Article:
Trumps tax pan looks a lot like Gov. Brownback's tax plans for Kansas. It is based on Laffer's curve which is displayed at the right. The Laffer curve looks like a normal distribution curve. If the nation is on the high side of the curve with taxes around 80%, then the curve predicts that cutting taxes will cause a move to the left along the curve to increased tax revenue. That is likely to improve economic growth. If the nation is on the low side of the curve with taxes around 40%, then cutting them will lead to to the left along the curve, toward decreasing tax revenue. That likely leads to a stagnating economy, and certainly greater public debt.
We are now on the low side - so cutting taxes will not lead to increased revenue or spur economic growth. Laffer should know that, but he has abandoned reason and professional ethics and now just supports tax cuts without reference to his own curve. Here s how it has worked in Kansas as described by Duane Goossen, who was the Kansas budget director for 12 years:
- Just like the Brownback tax cuts, the Trump plan makes dramatic changes to tax policy by consolidating income tax rates and reworking deductions. Most notably, the Trump plan offers an enormous tax break to individuals who receive “business pass through income.” In Kansas this feature has become known derogatorily as the LLC loophole, allowing business income to be sheltered from income tax while people who earn a paycheck must pay tax.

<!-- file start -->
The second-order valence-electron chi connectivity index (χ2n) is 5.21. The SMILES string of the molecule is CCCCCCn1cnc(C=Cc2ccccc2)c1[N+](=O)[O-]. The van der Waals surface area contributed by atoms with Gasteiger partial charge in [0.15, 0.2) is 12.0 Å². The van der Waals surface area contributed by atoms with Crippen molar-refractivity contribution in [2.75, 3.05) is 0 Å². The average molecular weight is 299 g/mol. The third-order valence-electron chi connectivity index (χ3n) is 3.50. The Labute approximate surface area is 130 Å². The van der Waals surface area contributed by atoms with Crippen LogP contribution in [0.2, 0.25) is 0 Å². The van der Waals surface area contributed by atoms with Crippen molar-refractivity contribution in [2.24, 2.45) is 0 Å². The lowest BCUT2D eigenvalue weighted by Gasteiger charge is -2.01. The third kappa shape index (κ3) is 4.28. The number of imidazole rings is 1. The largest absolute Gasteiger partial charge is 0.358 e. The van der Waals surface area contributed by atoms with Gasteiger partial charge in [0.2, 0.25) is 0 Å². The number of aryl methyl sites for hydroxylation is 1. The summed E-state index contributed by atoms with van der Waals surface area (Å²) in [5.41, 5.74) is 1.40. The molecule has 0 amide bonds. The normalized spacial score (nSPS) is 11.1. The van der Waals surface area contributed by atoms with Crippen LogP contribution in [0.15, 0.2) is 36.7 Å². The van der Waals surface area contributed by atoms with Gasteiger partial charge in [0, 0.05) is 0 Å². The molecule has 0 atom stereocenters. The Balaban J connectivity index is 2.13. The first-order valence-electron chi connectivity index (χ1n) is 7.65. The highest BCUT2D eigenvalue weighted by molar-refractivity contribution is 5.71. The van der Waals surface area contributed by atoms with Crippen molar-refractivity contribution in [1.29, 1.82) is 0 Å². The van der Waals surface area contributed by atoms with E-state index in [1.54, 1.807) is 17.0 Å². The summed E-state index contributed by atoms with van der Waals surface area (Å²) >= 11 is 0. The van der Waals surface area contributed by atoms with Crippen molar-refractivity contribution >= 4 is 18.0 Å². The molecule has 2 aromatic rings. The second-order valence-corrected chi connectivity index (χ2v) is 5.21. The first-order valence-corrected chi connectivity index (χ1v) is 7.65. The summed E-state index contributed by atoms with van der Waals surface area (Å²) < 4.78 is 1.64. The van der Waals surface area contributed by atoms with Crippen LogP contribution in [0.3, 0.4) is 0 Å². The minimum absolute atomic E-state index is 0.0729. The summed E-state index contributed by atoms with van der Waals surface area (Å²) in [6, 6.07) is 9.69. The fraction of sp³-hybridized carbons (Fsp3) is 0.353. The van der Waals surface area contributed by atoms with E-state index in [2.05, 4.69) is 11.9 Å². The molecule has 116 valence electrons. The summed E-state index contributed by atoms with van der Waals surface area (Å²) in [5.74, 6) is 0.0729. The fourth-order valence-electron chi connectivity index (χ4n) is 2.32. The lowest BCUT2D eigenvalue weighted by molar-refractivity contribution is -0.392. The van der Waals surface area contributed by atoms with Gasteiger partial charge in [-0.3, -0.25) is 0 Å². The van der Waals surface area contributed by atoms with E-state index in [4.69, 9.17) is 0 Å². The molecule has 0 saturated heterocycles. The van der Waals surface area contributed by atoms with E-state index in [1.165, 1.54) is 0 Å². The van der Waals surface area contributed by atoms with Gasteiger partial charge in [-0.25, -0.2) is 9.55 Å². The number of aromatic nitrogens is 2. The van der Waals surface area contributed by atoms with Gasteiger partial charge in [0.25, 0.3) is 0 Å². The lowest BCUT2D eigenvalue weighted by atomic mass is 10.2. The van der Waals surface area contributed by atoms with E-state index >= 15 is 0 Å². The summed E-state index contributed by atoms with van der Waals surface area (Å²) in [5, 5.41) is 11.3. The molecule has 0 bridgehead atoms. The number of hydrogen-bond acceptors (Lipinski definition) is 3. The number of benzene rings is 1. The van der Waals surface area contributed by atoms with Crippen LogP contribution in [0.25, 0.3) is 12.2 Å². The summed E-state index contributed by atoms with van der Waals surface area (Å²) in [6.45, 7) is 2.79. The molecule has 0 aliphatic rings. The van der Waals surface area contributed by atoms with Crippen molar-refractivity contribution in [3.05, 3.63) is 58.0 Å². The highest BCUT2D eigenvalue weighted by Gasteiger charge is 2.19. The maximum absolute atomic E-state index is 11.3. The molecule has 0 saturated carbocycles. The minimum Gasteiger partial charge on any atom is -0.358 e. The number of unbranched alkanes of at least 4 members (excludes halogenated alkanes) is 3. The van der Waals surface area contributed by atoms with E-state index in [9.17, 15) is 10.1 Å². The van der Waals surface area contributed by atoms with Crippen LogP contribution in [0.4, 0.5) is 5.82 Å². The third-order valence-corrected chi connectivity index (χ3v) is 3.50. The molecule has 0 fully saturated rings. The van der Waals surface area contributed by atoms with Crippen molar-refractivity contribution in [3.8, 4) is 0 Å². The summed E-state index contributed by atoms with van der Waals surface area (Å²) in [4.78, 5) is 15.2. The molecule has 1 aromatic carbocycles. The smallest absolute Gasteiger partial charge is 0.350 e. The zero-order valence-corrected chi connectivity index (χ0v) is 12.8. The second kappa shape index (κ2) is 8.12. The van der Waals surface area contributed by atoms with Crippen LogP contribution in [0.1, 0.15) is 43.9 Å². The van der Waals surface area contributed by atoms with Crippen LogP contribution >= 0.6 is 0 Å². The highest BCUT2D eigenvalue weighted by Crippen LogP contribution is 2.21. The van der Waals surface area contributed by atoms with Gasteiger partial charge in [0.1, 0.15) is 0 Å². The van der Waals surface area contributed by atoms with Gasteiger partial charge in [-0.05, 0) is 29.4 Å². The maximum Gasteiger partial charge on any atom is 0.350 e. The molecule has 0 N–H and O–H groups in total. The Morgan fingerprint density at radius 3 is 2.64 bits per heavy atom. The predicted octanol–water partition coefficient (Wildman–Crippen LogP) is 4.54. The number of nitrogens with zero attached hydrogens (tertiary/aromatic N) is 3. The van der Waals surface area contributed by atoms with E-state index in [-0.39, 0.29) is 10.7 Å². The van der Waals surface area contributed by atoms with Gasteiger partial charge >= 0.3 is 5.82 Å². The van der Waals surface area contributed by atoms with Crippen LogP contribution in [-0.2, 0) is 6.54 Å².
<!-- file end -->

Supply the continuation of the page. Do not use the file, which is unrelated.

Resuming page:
Given that the same economists who advised Brownback now advise Trump, it’s unsurprising that his administration uses similar arguments to sell its plan: the tax cuts will grow the economy and create millions of jobs; the tax cuts will pay for themselves; everyone will benefit. Brownback said all that, too.
But after five years of the Brownback experiment in Kansas, we know the real result. Kansas has an anemic economy and one of the lowest rates of job growth in the nation. A dramatic drop in revenue broke the state budget, wiped out reserves, significantly boosted state debt, and put public education at risk. And that part about everyone benefiting — well, it turns out that the bulk of the benefits went to the wealthiest Kansans while the tax bill to low-income Kansans went up.
The idea that tax cuts will “pay for themselves” or that tax cuts for the wealthy will “trickle down” to the middle class should be added to the list of discredited ideas that sound good but don’t work. The sell job was seductive, but Kansans have the raw experience to grasp that the experiment carried out on us was a failure.
Do you know how hard Kansas legislators must labor now to fix the financial disaster? Are you catching on that general fund revenue has fallen $1 billion below expenses? Can you see how all political energy goes into crisis management rather than building our future? Is that what you want for the entire country?